In response, the court noted that none of the cases it had decided “quite match the sustained, large-scale systemic dysfunctionality and obduracy that is evidenced here”. The court goes on to describe the department as a whole as displaying an “obstinate misapprehension of its statutory duties”, “unresponsiveness” and “a refusal to account to those dependent on its co-operation”.
The court accepts that the department has a “patent incapacity or inability to get the job done”.
It is hoped that this judgment may provide a crucial turning point in the debate about land reform and redistribution for several reasons.
First, the court engages directly with the “intensity and bitterness of our national debate about land reform”. With more far-reaching implications than for the case at hand, the court places the blame for the turgid progress on land reform squarely on the shoulders of the executive.
“It is not the Constitution, nor the courts, nor the laws of the country that are at fault … It is the institutional incapacity of the department to do what the statute and the Constitution require of it that lies at the heart of this colossal crisis”, proclaims the court.
This leaves the Cabinet with nowhere to hide, and no “sell out” constitutional property clause to hide behind. It also signals to Julius Malema’s Economic Freedom Fighters, which has increasingly attacked the courts for their transformation-inhibiting conservatism, that whatever amendment of the Constitution or legislation is achieved, in the court’s view, the primary obstruction to land redistribution and reform is to be found elsewhere.
Second, the court warns that, despite its sensitivity towards the need for the department to have a free hand at performing its constitutional mandate without undue interference, systemic failure to perform may justify, and require, muscular intervention by a court. This is of relevance far beyond the facts of this case and the land issue more generally.
Systemic failures in the other key “service delivery” oriented departments such as education, healthcare, housing and social security are well known.
The court warned that, because the separation of powers does not “imply a rigid or static conception of strictly demarcated functional roles” and “the mythical spell must be broken” to ensure the protection of Mwelase and his co-applicants’ constitutional rights, “court control of the remedial process” may be warranted.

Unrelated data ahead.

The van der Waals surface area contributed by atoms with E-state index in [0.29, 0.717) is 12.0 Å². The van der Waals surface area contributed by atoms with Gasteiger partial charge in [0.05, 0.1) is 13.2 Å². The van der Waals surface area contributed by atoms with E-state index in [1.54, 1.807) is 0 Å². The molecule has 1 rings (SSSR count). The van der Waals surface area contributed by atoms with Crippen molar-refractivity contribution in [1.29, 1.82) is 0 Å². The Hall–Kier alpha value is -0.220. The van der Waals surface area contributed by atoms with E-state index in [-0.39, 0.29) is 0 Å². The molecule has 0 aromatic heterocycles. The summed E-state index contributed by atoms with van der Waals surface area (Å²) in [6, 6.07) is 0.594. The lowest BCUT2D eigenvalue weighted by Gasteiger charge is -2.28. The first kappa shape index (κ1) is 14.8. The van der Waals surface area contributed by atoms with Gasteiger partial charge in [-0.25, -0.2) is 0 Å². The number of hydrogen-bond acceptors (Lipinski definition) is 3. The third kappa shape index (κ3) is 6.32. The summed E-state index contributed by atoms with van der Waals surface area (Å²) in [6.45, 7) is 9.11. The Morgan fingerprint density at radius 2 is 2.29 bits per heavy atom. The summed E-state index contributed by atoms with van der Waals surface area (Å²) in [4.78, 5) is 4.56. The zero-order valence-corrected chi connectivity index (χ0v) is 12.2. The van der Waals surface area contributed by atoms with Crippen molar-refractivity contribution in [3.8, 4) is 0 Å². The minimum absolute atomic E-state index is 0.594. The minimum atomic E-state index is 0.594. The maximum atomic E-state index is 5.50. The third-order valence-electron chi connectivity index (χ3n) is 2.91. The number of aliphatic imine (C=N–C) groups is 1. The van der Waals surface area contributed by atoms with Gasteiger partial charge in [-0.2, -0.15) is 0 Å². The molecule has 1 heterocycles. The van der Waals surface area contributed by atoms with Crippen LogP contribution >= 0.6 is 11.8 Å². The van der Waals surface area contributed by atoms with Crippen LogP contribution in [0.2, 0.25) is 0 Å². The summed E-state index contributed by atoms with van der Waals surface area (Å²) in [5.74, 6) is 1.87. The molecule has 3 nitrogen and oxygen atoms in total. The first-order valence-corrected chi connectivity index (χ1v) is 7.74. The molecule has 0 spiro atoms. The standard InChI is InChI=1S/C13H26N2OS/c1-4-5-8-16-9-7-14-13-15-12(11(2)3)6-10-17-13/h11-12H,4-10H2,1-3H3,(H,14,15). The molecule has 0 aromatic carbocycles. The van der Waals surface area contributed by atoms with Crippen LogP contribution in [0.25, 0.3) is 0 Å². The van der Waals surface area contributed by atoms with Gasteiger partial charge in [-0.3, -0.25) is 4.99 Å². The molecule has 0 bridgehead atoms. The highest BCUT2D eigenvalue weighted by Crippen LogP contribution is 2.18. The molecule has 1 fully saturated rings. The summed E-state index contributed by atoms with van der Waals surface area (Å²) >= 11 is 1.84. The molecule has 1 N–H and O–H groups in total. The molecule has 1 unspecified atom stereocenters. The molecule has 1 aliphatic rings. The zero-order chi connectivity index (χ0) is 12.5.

In this case it required the appointment of a special master, reporting to the judiciary with “temporary, supervised oversight of administration”.
In such circumstances, the court considers the appointment of a special master to be not a violation of the separation of powers but an “extension of judicial independence” necessary for the execution of its mandate as the ultimate guardian of constitutional rights.
The government should expect that more and more litigants ask for such “supervisory” remedial action in the face of systemic failures.
Third, the court’s tone, acknowledgments and emphases signal to advocates for land redistribution that the court is sympathetic to the urgency and importance of the resolution of the land question.
Moreover, describing the situation as a “constitutional near-emergency” and a “colossal crisis”, the court is warning the government that it must endeavour to ensure that, as the Constitution requires, its obligations are performed diligently and without delay.
Failing which, and irrespective of the success of the mooted constitutional amendments of the property clause, courts may begin to act to the embarrassment of a government whose legitimacy is questioned within and outside of its own political ranks.
Bhekindlela Mwelase, Jabu Agness Mwelase, Bazibile Gretta Mngoma, Xhegwana Mwelase and Ndoda Mngoma deserve better. The Constitution and legislation enacted by Parliament promise them as much.
The court has drawn a line in the sand and insisted that the executive perform its constitutional obligations, failing which it might have take action to guide and direct it in doing so. What happens next will, one way or another, affect and change the lives of millions of poor, black, landless South Africans whose pleas for justice cry out for resolution.
Tim Fish-Hodgson works for the Africa team of the International Commission of Jurists